by Patrick Bromley
There is so much to like in Some Kind of Hate, the feature directing debut of Adam Egypt Mortimer. For its first half hour, it's one of the best horror movies of the year: made with impressive confidence, full of striking widescreen compositions courtesy of Benji Bakshi and focusing on a unique group of characters in a way that reminded me somewhat of A Nightmare on Elm Street 3: Dream Warriors. These aren't often the protagonists of a slasher movie, and for a while Some Kind of Hate doesn't feel like most other slasher movies. Eventually that uniqueness goes away and the movie becomes another version of the thing we've seen so many times already, albeit one that's well made.
Ronen Rubenstein plays Lincoln, a teenage boy with a rough home life and an even worse situation at school, where he's constantly picked on by rich, popular bullies. One day Lincoln is pushed too far and jams a fork into one of the bullies; as a result, he's sent to the middle of the desert to attend a reform camp for troubled kids. As he grows closer to the equally troubled Kaitlin (Grace Phipps of Dark Summer), the kids at the camp start getting killed off by Moira (Disney Channel star Sierra McKormick), the vengeful spirit of a girl who was bullied and died at the camp and can be conjured up by those seeking revenge. It's like if Pumpkinhead was a cutter.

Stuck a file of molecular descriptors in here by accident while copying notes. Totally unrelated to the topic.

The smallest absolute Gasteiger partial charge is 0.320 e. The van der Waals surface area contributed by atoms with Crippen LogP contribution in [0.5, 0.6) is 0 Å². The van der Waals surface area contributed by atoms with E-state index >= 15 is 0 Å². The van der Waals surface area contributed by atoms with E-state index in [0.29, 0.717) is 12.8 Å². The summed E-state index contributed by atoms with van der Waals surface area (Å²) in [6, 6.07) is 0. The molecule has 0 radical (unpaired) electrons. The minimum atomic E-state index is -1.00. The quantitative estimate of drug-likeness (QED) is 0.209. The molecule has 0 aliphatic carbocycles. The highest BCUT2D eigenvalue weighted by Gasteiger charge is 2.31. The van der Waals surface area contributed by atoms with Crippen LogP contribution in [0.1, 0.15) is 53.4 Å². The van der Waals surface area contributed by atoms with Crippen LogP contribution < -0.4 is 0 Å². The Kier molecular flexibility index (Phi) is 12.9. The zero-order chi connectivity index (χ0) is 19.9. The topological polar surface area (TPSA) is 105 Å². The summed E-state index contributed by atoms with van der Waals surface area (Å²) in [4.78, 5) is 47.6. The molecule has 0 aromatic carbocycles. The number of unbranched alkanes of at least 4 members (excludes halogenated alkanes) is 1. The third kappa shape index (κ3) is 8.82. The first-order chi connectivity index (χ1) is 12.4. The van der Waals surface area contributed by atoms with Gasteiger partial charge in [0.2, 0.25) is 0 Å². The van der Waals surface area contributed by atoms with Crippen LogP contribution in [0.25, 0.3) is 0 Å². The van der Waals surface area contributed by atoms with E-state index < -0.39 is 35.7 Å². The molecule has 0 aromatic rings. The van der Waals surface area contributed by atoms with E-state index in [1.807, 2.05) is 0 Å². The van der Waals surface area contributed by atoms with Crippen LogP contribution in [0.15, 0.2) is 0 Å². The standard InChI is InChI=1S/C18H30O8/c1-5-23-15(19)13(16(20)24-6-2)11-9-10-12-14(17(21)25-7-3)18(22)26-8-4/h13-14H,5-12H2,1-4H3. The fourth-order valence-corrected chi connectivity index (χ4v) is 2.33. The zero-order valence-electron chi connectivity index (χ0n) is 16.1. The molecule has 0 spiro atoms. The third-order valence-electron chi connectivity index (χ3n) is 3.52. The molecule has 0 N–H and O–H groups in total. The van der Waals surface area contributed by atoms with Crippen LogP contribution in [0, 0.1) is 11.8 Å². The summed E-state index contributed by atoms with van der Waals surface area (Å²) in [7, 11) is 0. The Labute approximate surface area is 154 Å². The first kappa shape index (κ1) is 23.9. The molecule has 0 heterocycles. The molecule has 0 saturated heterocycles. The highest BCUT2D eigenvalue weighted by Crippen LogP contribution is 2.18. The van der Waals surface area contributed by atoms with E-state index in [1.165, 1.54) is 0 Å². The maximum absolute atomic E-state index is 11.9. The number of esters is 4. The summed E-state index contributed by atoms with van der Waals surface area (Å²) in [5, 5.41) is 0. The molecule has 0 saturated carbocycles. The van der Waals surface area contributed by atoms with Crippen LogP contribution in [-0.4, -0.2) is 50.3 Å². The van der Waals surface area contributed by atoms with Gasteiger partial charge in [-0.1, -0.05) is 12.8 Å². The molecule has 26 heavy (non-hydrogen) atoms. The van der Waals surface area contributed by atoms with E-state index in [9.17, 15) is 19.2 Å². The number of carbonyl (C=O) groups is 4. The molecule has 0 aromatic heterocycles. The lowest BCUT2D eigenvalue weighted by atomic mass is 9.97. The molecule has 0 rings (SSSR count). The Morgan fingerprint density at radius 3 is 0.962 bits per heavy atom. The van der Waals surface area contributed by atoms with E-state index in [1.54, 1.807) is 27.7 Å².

It's frustrating, then, to see the movie eventually devolve into a mess of confused motivations and repetitive scenes of Moira attacking; one of the tropes of the slasher movie is that the killer usually mixes up the way he or she dispatches victims, but with Moira it's always the same -- she cuts herself somewhere and the same wound is suffered by her target. The setup and payoff is always the same, and for a movie that wants to inflict some revenge on bullies who "deserve" it, there's a point at which people just start dying whether they're innocent or not. I get it -- Moira is a monster, even if she is righteously just at points -- but because the language of the film treats all of the deaths the same, there is no emotional difference between those that have it coming and those who are truly innocent victims. What starts out so strong gradually loses its way.
Almost Human fame) pops up for a cameo -- a little reward for those of us who follow indie horror. This is a group of people with whom I'm happy to spend time in a movie.